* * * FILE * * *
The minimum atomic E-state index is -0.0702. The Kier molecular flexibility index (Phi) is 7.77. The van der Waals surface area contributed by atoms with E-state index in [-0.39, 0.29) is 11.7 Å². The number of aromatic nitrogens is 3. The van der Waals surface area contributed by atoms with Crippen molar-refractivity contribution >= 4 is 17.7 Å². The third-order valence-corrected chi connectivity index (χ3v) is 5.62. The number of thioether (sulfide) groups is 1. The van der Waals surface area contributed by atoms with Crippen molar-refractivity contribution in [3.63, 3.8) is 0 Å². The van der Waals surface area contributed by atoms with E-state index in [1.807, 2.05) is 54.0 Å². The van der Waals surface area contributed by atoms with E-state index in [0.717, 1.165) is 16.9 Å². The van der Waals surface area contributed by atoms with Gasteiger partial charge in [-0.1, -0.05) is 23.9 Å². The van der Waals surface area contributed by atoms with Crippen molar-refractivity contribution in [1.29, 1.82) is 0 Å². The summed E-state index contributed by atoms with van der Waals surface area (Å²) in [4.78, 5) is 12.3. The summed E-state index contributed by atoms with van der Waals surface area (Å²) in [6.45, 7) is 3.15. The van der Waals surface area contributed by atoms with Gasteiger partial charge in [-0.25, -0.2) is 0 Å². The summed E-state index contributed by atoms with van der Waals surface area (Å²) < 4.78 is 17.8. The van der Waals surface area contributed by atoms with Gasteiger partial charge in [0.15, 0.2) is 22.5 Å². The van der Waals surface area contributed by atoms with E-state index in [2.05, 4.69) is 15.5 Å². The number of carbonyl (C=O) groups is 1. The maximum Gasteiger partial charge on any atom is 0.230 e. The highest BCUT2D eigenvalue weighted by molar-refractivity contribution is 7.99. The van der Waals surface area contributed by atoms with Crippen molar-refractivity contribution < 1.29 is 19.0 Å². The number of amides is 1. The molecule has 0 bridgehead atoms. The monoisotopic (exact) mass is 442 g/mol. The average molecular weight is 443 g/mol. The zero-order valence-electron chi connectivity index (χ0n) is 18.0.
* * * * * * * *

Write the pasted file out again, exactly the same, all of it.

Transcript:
The minimum atomic E-state index is -0.0702. The Kier molecular flexibility index (Phi) is 7.77. The van der Waals surface area contributed by atoms with E-state index in [-0.39, 0.29) is 11.7 Å². The number of aromatic nitrogens is 3. The van der Waals surface area contributed by atoms with Crippen molar-refractivity contribution >= 4 is 17.7 Å². The third-order valence-corrected chi connectivity index (χ3v) is 5.62. The number of thioether (sulfide) groups is 1. The van der Waals surface area contributed by atoms with Crippen molar-refractivity contribution in [3.63, 3.8) is 0 Å². The van der Waals surface area contributed by atoms with E-state index in [1.807, 2.05) is 54.0 Å². The van der Waals surface area contributed by atoms with E-state index in [0.717, 1.165) is 16.9 Å². The van der Waals surface area contributed by atoms with Gasteiger partial charge in [-0.1, -0.05) is 23.9 Å². The van der Waals surface area contributed by atoms with Crippen molar-refractivity contribution in [1.29, 1.82) is 0 Å². The summed E-state index contributed by atoms with van der Waals surface area (Å²) in [4.78, 5) is 12.3. The summed E-state index contributed by atoms with van der Waals surface area (Å²) in [6.45, 7) is 3.15. The van der Waals surface area contributed by atoms with Gasteiger partial charge in [-0.25, -0.2) is 0 Å². The summed E-state index contributed by atoms with van der Waals surface area (Å²) < 4.78 is 17.8. The van der Waals surface area contributed by atoms with Gasteiger partial charge in [0.15, 0.2) is 22.5 Å². The van der Waals surface area contributed by atoms with E-state index in [2.05, 4.69) is 15.5 Å². The number of carbonyl (C=O) groups is 1. The maximum Gasteiger partial charge on any atom is 0.230 e. The highest BCUT2D eigenvalue weighted by molar-refractivity contribution is 7.99. The van der Waals surface area contributed by atoms with Crippen molar-refractivity contribution < 1.29 is 19.0 Å². The number of amides is 1. The molecule has 0 bridgehead atoms. The monoisotopic (exact) mass is 442 g/mol. The average molecular weight is 443 g/mol. The zero-order valence-electron chi connectivity index (χ0n) is 18.0.